Kazakhstan’s Public Opinion and Russia’s War Against Ukraine

Kazakhstan’s Public Opinion and Russia’s War Against Ukraine

Professor of Political Science Pauline Jones explored how Russia’s renewed aggression in Ukraine will affect Moscow’s relations with its Eurasian neighbors in a recent REDS Seminar talk, co-sponsored by CDDRL and TEC.
Pauline Jones REDS Seminar Pauline Jones presents during a CDDRL/TEC REDS Seminar on January 25, 2024. Rachel Cody Owens

How will Russia’s renewed aggression in Ukraine affect Moscow’s relations with its Eurasian neighbors? In a recent REDS Seminar series talk, co-sponsored by CDDRL and The Europe Center (TEC), University of Michigan Professor of Political Science Pauline Jones addressed this broader question in a collaborative study (with Indiana University Professor Regina Smyth) examining Kazakhstan’s public attitudes toward the Collective Security Treaty Organization (CSTO). A Russian-forged security organization composed of Eurasian countries, the CSTO is aimed at collective defense, although its mandate has recently expanded to include the mitigation of internal conflicts.

Kazakhstan’s significance as a case study, Jones explained, is partly derived from its status as a regional hegemon and the largest non-Russian member state of the CSTO. Although some argue that Kazakhstan’s membership in CSTO contributes to interethnic harmony among its dominant ethnic Kazakh population and large ethnic Russian minority, mounting protests against the war in Ukraine, as well as an influx of Russians fleeing Putin’s war, have put pressure on Kazakhstan to leave the organization. Jones’s study of Kazakhstan’s public opinion on the CSTO suggests that popular sentiments matter in shaping foreign policy and that unpopular decisions can undermine support for the ruling party. 

Jones’s study relied on both direct questions and a list experiment to gauge Kazakhstani public attitudes toward the CSTO. The question asked interviewees whether they approved of Kazakhstan’s participation in the Collective Security Treaty Organization. The list experiment offered participants a list of policies and asked them how many they agreed with. The treatment group’s list of policies included Kazakhstan’s engagement in the CSTO, whereas that of the control group did not.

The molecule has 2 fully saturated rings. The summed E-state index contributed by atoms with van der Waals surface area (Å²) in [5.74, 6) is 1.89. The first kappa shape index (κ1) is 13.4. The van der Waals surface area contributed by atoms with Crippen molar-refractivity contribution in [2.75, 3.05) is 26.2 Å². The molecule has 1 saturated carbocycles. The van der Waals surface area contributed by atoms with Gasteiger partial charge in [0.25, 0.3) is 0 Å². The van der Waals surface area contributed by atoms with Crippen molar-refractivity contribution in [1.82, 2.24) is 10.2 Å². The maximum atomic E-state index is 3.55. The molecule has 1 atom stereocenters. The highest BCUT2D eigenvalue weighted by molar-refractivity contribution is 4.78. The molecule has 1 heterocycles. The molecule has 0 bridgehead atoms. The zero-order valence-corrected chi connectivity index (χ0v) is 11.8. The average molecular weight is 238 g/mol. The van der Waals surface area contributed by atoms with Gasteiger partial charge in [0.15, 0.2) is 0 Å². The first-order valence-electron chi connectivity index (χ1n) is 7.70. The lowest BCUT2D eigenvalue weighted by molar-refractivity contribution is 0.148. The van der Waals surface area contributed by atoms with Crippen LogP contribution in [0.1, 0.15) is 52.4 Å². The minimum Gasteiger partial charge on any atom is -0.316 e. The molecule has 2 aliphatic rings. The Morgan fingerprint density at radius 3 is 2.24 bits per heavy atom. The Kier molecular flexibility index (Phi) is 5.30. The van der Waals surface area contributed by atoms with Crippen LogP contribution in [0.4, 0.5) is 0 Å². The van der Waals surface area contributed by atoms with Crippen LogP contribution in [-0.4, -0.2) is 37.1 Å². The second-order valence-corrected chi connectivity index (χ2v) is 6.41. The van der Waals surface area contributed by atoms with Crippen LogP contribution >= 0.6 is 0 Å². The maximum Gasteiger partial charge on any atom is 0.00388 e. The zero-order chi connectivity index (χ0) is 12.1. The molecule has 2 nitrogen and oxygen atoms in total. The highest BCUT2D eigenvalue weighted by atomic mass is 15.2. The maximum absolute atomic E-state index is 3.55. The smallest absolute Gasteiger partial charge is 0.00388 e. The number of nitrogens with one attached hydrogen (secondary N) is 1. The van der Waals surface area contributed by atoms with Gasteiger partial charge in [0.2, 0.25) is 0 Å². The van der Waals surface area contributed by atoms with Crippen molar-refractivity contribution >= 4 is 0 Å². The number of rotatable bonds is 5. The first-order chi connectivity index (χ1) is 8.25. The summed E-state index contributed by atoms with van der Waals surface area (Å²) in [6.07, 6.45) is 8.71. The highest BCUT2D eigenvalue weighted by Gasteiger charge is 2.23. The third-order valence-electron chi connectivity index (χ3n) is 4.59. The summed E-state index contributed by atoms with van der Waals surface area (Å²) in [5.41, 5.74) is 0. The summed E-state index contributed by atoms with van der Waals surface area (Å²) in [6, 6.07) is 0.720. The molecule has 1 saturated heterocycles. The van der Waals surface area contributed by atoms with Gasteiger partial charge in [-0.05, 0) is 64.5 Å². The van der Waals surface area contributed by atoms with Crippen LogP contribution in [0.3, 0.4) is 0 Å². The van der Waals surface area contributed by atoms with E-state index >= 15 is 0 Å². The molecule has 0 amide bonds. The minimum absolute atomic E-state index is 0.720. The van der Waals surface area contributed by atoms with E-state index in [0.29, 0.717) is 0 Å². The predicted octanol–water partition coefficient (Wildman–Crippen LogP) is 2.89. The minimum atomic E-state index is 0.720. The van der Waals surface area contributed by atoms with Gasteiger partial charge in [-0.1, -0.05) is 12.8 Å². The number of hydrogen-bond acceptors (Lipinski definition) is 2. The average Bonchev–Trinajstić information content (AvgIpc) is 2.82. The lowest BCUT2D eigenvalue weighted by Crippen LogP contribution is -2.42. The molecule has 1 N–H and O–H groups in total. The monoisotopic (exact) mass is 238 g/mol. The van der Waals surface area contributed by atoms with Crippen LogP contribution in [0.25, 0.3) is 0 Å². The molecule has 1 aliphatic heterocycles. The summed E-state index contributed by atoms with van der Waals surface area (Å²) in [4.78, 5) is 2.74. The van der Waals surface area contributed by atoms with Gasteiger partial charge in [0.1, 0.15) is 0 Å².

Jones’ talk highlighted three main provisional findings. First, popular support for the CSTO is weak. Second, it is divided both across and within ethnic groups, with demographic variables being primary correlates of attitudes. Finally, attitudinal beliefs about Russia seem to reinforce these divides. 

Data analysis revealed two primary biases at play. The first is a fear bias, or the reluctance to adopt positions that run contrary to that of the regime. The other is a community preference bias, or an individual’s reluctance to express preferences inconsistent with prevalent views within their own ethnic community. The community preference bias seemed to be stronger, especially for ethnic Kazakhs. That is, ethnic Kazakh respondents were more likely to say that they do not support the CSTO, even when they do, likely out of fear of misaligning with the prevalent view within their own community. 

Attitudinal variables also played a role, albeit less so than the demographic ones. Trust in Putin and positive attitudes toward Russia were associated with greater support for the CSTO. In contrast, among those who saw the Ukraine war as the most salient issue facing the nation, support for the CSTO was weaker. 

These findings suggest that, in the future, Kazakhstan’s government may face pressure from public opinion to change its policy vis-à-vis the CSTO, and Russia, more generally.

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